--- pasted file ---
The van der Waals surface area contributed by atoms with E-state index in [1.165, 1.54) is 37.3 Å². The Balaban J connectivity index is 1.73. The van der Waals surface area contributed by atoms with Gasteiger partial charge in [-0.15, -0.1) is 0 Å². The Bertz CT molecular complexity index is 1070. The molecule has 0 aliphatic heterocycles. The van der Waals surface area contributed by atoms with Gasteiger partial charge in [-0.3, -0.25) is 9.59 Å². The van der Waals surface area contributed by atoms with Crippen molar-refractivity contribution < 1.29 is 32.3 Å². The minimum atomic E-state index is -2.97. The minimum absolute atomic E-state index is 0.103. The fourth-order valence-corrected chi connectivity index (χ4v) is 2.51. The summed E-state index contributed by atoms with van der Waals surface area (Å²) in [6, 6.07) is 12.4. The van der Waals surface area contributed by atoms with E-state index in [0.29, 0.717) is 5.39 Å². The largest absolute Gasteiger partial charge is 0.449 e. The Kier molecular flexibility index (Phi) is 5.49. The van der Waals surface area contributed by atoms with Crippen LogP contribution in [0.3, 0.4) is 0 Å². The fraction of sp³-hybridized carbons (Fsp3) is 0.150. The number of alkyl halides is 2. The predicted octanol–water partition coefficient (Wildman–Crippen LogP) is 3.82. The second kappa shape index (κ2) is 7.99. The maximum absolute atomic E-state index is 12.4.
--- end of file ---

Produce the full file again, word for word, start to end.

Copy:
The van der Waals surface area contributed by atoms with E-state index in [1.165, 1.54) is 37.3 Å². The Balaban J connectivity index is 1.73. The van der Waals surface area contributed by atoms with Gasteiger partial charge in [-0.15, -0.1) is 0 Å². The Bertz CT molecular complexity index is 1070. The molecule has 0 aliphatic heterocycles. The van der Waals surface area contributed by atoms with Gasteiger partial charge in [-0.3, -0.25) is 9.59 Å². The van der Waals surface area contributed by atoms with Crippen molar-refractivity contribution < 1.29 is 32.3 Å². The minimum atomic E-state index is -2.97. The minimum absolute atomic E-state index is 0.103. The fourth-order valence-corrected chi connectivity index (χ4v) is 2.51. The summed E-state index contributed by atoms with van der Waals surface area (Å²) in [6, 6.07) is 12.4. The van der Waals surface area contributed by atoms with E-state index in [0.29, 0.717) is 5.39 Å². The largest absolute Gasteiger partial charge is 0.449 e. The Kier molecular flexibility index (Phi) is 5.49. The van der Waals surface area contributed by atoms with Crippen LogP contribution in [0.3, 0.4) is 0 Å². The fraction of sp³-hybridized carbons (Fsp3) is 0.150. The number of alkyl halides is 2. The predicted octanol–water partition coefficient (Wildman–Crippen LogP) is 3.82. The second kappa shape index (κ2) is 7.99. The maximum absolute atomic E-state index is 12.4.